Side Bay is within the zone sometimes called north-Hawaii by locals, minus the warm water.
It’s part of the string of hard-to-get-to sandy beaches on Vancouver Island’s northwest coast, deeply appreciated for their beauty and solitude. Because they’re hard to get to, the average camper and beach lover doesn’t visit, leaving them less crowded than well-travelled southern beaches.
The flip side is that road maintenance can be a mixed bag.
Most routes crisscrossing the unpopulated West Coast are active logging roads that recreational users rely on. But Side Bay is no longer an active timber harvesting area, and since it’s also not an official recreation site, the road itself is somewhat of a debate.
Roads like this can either be deactivated, reverted to “wilderness status,” or the government can take over maintenance.
After much begging by North Island/Central Coast staffers at the Forests, Lands and Natural Resource Operations (FLNRO), the road is on a shortlist to get a small increase in budget which will keep it maintained. The Union of B.C. Municipalities will vote on the budget this month. If approved, at least the road will be maintained to a minimum standard.
“Easier to get money to deactivate roads and remove liability and any risk to public safety than to secure dollars to rebuild for minimal use in remote areas,” said a FLNRO engineering officer who’s responsible for the area.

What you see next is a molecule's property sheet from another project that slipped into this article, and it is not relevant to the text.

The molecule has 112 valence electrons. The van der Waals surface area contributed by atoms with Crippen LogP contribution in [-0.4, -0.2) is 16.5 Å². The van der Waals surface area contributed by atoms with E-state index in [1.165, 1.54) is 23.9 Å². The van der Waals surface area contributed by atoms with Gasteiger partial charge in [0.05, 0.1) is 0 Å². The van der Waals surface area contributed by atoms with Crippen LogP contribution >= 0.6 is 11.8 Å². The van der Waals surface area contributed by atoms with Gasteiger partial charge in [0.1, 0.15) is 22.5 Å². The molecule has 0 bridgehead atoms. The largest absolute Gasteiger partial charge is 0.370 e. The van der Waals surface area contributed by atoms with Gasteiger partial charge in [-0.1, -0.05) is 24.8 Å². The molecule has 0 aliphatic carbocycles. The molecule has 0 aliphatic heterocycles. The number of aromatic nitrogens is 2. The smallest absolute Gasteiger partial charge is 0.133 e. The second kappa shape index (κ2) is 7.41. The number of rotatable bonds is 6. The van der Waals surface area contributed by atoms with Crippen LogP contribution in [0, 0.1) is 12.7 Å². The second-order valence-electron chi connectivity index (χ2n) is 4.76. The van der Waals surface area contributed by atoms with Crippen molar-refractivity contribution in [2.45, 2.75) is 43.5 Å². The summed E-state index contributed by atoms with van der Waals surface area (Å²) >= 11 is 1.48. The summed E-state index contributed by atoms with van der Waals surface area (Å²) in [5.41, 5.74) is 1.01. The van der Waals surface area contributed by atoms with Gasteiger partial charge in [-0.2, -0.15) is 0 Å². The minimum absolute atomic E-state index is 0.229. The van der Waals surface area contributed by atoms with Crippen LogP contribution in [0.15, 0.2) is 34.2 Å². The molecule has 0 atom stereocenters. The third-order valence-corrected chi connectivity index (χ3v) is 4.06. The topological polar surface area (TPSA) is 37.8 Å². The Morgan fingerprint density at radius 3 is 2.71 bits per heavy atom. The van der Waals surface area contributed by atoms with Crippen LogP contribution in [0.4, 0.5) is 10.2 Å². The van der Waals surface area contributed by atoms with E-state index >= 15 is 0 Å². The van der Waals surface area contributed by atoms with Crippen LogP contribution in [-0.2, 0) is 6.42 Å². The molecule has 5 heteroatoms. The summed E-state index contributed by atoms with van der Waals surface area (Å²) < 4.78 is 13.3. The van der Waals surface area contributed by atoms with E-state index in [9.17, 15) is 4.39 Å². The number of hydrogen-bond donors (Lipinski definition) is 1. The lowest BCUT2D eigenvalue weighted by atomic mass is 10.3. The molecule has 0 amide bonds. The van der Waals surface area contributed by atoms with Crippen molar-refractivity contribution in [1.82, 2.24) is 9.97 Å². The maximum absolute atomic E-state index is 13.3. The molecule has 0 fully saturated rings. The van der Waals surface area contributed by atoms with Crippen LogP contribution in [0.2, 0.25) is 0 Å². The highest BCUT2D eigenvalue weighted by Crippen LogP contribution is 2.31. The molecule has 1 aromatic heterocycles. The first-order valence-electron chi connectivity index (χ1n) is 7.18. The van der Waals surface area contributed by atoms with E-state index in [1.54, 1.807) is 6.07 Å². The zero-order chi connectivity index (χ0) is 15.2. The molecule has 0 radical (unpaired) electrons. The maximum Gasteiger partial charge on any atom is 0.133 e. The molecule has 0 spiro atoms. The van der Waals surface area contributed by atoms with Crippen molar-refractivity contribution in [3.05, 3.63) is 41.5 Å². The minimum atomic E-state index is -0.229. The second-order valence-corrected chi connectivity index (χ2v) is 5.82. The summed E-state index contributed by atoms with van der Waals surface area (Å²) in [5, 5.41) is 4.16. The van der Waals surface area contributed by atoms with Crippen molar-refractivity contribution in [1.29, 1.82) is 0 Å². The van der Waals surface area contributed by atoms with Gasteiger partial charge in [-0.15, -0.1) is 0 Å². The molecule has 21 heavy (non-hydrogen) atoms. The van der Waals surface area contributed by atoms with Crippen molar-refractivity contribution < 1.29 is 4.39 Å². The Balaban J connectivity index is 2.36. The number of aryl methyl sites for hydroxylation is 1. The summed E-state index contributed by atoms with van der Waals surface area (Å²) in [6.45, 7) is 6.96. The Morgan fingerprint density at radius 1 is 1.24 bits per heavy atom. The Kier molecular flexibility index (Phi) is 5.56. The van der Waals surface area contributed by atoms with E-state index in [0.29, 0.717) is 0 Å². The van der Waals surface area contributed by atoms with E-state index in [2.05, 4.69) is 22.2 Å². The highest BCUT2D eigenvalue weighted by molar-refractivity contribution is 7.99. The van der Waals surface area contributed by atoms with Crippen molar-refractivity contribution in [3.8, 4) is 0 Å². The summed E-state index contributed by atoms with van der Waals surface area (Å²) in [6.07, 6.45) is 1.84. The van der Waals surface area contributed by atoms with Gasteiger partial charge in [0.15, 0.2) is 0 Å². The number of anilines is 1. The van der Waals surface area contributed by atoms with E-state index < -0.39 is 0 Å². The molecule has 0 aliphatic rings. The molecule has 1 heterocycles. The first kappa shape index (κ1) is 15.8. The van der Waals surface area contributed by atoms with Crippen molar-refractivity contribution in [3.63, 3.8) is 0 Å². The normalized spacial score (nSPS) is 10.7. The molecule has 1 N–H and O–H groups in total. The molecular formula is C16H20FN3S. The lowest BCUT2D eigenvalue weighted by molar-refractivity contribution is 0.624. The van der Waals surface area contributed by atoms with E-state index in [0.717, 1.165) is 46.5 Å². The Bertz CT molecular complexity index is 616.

About 50 recreational vehicles use the Side Bay road monthly – not enough to call it high use, which would easily qualify it for maintenance funding.
The road provides access to Lawn Point Provincial Park, but BC Parks don’t provide access funding.
|The location of an unofficially proposed parking lot at Side Bay. It would be an affordable alternative to fixing a rusty bridge. (Submitted image)|
At present, there are two areas of concern – the Side Bay bridge and the washout at the seven-kilometre mark on Side Bay road.
The bridge was built in the 1980s, and temporarily reinforced with spruce logs over a decade ago by Interfor. According to FLNRO, the wood over-structure has begun to fail, and the original steel bridge is rusting. Ultrasonic testing suggests it should be safe for recreational use for two years, but will need to be removed or fixed eventually.
Removing the bridge would cut off car access to the beach at Side Bay – something people shouldn’t be doing anyway, the FLNRO engineering officer said. Instead, he’d like to build a parking lot on the east side of the bridge, and have campers hike down to the beach. It would be a fraction of the cost of replacing the bridge, giving him a better chance convincing officials to approve the funding.
The hike from the parking lot to beach would be a couple hundred metres. The washout zone, seven kilometres into Side Bay Road, has been repaired twice in as many years by FLNRO, including replacing culverts that were crushed by recreationalists driving over the wash-out area. A third repair is planned for this fall.
The FLNRO engineering officer has heard from a number of regular visitors, and understands the long-term attachment many people have to the site. He hopes that in addition to keeping FLNRO informed about the condition of the roads, that people also reach out to their MLAs, “because they are preaching to the choir with me and my office here. Maybe the added pressure will come up with additional funding.”
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